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  • Рейтинг: 4 из 5 звезд
    4/5
    If you attended law school, this book will revive memories you probably suppressed in order to preserve your sanity; if you didn't go to law school, this book shows you exactly what you missed. In the details it is definitely a period piece -- the author complains about paying the exorbitant price of $15 for a casebook (it not uncommon to pay almost $200 today), and bemoans the extravagant $3k/year he pays in Harvard tuition. I won't even try to find out what the current rates are. The Socratic method so much at the center of his account is presently employed rarely, perhaps because professors no longer understand how it actually works. The fruits of the technique can be seen in the satisfying discoveries the students find in Torts; the underside, of course, arises in the "Incident" in Contracts. Despite the painfulness of the process, I couldn't help but envy the complete immersion and challenge the students experienced in something they willingly chose -- no one is forced to study law, much less at Harvard. If the process had been more like an undergraduate course, I believe it would have been equally unsatisfying, if for different reasons. Yes, it is hazing, but as a whole the year by design breaks down the layman and rebuilds in its place a lawyer.
  • Рейтинг: 4 из 5 звезд
    4/5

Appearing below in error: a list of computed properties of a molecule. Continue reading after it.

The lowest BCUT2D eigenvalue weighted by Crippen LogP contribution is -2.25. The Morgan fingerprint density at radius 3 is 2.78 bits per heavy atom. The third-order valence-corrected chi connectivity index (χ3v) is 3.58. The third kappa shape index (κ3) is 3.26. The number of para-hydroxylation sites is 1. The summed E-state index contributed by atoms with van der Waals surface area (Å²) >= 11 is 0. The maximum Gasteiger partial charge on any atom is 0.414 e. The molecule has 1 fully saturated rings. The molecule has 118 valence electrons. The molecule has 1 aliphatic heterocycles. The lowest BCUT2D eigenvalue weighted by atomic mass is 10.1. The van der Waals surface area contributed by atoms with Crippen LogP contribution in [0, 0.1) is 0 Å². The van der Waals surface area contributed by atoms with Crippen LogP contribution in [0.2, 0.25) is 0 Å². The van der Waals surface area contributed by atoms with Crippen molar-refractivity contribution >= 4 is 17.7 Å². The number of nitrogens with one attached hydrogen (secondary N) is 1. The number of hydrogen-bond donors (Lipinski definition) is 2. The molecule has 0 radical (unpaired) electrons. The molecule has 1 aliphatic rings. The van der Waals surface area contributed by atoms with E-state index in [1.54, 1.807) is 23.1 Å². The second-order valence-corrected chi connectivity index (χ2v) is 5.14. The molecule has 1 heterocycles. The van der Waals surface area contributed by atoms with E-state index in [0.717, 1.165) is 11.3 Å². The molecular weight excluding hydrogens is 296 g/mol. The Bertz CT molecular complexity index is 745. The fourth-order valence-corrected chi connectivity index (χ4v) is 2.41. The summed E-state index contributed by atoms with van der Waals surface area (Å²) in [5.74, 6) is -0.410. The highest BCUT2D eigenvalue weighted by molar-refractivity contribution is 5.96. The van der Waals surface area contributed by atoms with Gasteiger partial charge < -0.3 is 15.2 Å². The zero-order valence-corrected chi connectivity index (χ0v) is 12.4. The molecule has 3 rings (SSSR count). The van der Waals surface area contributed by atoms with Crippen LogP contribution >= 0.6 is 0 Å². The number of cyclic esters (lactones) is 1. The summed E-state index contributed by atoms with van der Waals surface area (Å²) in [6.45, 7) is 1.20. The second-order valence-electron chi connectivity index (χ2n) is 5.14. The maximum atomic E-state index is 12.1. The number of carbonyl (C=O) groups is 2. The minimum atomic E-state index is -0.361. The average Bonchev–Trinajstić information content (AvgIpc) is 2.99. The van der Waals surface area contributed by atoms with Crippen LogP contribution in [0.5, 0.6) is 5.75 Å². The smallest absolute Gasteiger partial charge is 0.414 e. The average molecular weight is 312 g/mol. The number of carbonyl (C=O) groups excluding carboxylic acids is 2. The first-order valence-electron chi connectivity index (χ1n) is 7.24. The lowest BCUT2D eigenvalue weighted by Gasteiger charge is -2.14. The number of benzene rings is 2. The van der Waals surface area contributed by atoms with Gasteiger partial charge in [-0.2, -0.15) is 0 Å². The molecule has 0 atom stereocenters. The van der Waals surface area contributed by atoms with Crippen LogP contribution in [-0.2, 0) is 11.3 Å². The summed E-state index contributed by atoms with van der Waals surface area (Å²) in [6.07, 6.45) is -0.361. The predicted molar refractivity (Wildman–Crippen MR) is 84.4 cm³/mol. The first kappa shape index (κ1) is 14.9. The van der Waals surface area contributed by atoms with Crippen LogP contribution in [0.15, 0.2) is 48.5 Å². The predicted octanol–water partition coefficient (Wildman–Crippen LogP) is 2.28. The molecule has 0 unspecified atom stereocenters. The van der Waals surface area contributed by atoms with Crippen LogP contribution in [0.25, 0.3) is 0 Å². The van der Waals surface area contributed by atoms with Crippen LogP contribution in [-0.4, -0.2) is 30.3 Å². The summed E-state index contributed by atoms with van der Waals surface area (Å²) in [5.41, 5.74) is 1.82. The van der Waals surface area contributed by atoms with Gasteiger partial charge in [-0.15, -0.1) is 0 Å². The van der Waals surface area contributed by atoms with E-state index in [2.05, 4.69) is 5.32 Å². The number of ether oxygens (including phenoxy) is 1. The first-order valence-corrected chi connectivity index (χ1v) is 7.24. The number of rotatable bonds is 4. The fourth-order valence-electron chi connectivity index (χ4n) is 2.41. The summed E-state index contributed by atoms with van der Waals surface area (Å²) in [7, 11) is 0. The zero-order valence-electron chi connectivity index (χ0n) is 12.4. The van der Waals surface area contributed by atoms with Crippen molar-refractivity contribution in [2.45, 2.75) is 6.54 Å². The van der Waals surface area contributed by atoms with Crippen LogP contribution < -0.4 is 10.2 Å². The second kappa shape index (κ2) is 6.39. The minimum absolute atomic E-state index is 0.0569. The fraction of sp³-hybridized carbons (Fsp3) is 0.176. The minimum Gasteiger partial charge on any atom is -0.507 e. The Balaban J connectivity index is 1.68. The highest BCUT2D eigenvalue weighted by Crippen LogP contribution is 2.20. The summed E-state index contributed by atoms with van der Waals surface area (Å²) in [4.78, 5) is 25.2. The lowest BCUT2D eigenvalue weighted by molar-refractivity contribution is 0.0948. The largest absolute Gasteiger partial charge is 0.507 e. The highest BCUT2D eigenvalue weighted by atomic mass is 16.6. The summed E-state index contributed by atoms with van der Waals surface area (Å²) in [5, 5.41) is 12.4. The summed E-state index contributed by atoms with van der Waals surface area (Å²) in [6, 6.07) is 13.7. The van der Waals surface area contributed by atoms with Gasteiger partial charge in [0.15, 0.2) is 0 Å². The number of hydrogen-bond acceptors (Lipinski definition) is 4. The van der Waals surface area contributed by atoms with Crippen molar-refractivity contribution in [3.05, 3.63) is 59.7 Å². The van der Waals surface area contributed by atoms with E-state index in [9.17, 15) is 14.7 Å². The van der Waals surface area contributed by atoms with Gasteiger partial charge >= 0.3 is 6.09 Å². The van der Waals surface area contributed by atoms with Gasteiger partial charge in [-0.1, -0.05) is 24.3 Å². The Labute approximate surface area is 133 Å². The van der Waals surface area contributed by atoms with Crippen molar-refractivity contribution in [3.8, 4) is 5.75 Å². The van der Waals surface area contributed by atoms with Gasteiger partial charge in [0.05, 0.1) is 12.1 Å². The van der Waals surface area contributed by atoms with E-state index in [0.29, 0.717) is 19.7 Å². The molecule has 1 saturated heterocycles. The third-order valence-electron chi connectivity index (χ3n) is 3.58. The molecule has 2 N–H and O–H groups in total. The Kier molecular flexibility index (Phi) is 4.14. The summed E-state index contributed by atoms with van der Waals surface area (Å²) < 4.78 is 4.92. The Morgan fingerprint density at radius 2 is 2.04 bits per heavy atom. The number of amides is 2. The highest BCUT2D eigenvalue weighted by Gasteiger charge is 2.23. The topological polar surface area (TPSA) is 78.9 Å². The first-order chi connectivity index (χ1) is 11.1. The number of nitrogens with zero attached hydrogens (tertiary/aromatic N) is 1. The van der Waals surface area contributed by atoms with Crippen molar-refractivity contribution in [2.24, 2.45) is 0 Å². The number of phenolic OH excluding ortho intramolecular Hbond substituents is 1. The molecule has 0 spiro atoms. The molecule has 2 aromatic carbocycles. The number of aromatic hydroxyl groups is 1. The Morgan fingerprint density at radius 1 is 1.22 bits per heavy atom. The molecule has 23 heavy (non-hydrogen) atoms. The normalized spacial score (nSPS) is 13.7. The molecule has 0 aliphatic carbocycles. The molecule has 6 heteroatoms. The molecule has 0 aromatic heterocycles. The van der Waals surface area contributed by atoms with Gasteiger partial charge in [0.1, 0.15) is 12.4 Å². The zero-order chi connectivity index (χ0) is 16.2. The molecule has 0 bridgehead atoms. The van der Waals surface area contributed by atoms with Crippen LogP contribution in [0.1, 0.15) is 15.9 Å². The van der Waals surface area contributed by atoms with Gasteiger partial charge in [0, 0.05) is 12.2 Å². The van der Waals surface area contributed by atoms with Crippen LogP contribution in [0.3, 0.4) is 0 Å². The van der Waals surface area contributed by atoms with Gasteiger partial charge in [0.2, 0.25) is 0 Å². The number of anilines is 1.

I read this one over the weekend. It was interesting and a fast read. Despite the fact that this book is over 30 years old, it feels very contemporary. It's interesting to see how individuals in a closed society like the law school become so focused on their small world; it's easy to sit outside and say they are blowing things out of proportion, but I imagine most of us have been in similar situations, where our performance, and that of a few others in a particular subject or skill, is all that matters to us. Turow keeps a fine balance of showing the school and his experience realistically, "warts and all," without being bitter or failing to see the good side of things. I couldn't resist doing a web search to see where his life led after Harvard. I knew he was a novelist but wasn't sure if or how much he practiced law. It turns out he has practiced most of his life and continues to do so, although it appears he took some time off to become a bestselling novelist too. So apparently he survived years two and three at Harvard and benefited from the prestigious degree. He did not write further about his experience there but has written one other nonfiction book containing his experience with and thoughts on the death penalty. I might have to check that one out.Turow is a compelling writer. I remember enjoying Presumed Innocent when I read it many years ago. I'd recommend One L to anyone interested in the law, Harvard, or just a new perspective on education.